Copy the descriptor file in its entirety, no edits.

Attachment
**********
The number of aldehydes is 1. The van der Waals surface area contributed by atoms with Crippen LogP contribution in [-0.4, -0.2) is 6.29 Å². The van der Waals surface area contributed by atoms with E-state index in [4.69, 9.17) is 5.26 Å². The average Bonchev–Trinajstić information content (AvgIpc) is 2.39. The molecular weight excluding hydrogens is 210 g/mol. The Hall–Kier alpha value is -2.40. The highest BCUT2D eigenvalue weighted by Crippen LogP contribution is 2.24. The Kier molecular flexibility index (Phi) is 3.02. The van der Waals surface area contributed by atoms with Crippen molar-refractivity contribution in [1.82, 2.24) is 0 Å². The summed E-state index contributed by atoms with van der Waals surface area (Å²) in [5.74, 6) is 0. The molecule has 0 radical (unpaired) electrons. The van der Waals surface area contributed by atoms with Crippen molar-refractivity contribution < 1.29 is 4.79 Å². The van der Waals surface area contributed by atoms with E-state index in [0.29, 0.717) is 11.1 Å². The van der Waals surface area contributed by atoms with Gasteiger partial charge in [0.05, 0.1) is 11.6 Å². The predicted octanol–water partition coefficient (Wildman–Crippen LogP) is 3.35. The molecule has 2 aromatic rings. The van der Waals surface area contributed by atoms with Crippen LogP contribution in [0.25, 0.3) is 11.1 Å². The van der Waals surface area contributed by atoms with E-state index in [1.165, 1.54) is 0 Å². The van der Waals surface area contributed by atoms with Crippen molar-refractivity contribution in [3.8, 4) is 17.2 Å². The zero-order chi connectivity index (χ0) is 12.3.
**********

The number of aldehydes is 1. The van der Waals surface area contributed by atoms with Crippen LogP contribution in [-0.4, -0.2) is 6.29 Å². The van der Waals surface area contributed by atoms with E-state index in [4.69, 9.17) is 5.26 Å². The average Bonchev–Trinajstić information content (AvgIpc) is 2.39. The molecular weight excluding hydrogens is 210 g/mol. The Hall–Kier alpha value is -2.40. The highest BCUT2D eigenvalue weighted by Crippen LogP contribution is 2.24. The Kier molecular flexibility index (Phi) is 3.02. The van der Waals surface area contributed by atoms with Crippen molar-refractivity contribution in [1.82, 2.24) is 0 Å². The summed E-state index contributed by atoms with van der Waals surface area (Å²) in [5.74, 6) is 0. The molecule has 0 radical (unpaired) electrons. The van der Waals surface area contributed by atoms with Crippen molar-refractivity contribution < 1.29 is 4.79 Å². The van der Waals surface area contributed by atoms with E-state index in [0.29, 0.717) is 11.1 Å². The van der Waals surface area contributed by atoms with Gasteiger partial charge in [0.05, 0.1) is 11.6 Å². The predicted octanol–water partition coefficient (Wildman–Crippen LogP) is 3.35. The molecule has 2 aromatic rings. The van der Waals surface area contributed by atoms with Crippen LogP contribution in [0.25, 0.3) is 11.1 Å². The van der Waals surface area contributed by atoms with E-state index in [1.165, 1.54) is 0 Å². The van der Waals surface area contributed by atoms with Crippen molar-refractivity contribution in [3.8, 4) is 17.2 Å². The zero-order chi connectivity index (χ0) is 12.3.